How the ‘soft drinks levy’ could impact the food industry
In March’s 2016 Budget, the Government announced that a “soft drinks levy” would be introduced to those producing/ importing soft drinks with added sugar. Since the introduction of the levy was announced, other sectors within the food sector have been left speculating whether this levy could extend beyond those in the soft drinks market.
The objective of this tax is to encourage companies to reformulate and reduce the amount of sugar in their products to tackle the obesity epidemic.
A consultation document that was released last month outlines proposals of the levy which is to be implemented from April 2018, giving soft drinks companies a two year time frame in which to reformulate and develop their products in line with the policy.
Whilst reformulating their products in line with these reforms, many soft drinks producers may be able to claim the associated research and development costs. Essentially, research and development tax credits provide companies who innovate, or develop new products, processes or systems, generous tax rebates.
Currently, the enhancement for SMEs is 230% of qualifying R&D expenditure. So for example, a small profitable company (paying corporation tax) that incurs expenditure of £100K on qualifying R&D can deduct £230K when calculating its taxable profits. The benefit of the additional £130K deduction equates to a £26K corporation tax saving based on a corporation tax rate of 20%. This effectively creates a 26p corporation tax saving for every £1 spent on qualifying R&D activity, with slightly different rules for loss-making companies.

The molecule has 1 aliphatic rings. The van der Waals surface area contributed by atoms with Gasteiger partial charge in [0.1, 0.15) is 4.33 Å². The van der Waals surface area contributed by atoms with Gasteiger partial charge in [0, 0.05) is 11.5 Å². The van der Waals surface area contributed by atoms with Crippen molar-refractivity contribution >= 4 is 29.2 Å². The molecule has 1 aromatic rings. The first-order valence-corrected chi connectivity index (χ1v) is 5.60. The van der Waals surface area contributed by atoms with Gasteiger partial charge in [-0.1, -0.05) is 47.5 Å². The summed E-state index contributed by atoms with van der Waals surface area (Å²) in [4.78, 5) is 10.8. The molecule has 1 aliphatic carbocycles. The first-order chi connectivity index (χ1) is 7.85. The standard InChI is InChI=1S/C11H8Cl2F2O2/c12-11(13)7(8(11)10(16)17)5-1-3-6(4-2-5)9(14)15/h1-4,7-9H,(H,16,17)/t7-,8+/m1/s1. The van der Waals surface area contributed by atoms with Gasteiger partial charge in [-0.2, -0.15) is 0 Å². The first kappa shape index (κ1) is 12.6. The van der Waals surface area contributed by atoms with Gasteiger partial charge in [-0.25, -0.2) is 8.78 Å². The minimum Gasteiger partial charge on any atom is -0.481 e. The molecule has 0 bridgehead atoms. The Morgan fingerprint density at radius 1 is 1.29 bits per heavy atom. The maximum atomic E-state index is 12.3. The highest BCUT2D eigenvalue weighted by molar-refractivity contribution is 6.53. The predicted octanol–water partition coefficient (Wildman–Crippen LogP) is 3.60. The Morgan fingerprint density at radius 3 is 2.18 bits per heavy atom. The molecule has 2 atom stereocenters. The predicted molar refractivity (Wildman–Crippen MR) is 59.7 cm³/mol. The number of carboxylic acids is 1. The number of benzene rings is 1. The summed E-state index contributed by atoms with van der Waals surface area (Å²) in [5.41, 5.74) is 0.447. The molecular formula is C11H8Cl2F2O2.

It’s important to remember that there are time restrictions regarding making R&D tax credit claims, with HMRC allowing companies to claim retrospectively for a maximum of two previous year ends. For example, a business which has a 31 December year end can currently make a claim in relation to the qualifying development activities undertaken during the years ended 31 December 2014 and 2015. Therefore allowing businesses to claim for the year ended 31 December 2014 up until 31 December 2016.
However, by entering a claim on 1 January 2017 (just one day after the year end) a business would be unable to make a claim for the year ended 31 December 2014 and will therefore miss out on the R&D tax relief for this period.
We are able to advise as to whether you may be eligible for R&D tax relief, and indeed how much you may be entitled to. To find out more about R&D visit our R&D microsite here.
This article is for general guidance only. It provides an outline, and may not include points which are important to your situation. You should not depend on this blog without taking advice based on the full facts of your case. The information given was correct at the time of publication.
The information was correct at time of publishing but may now be out of date.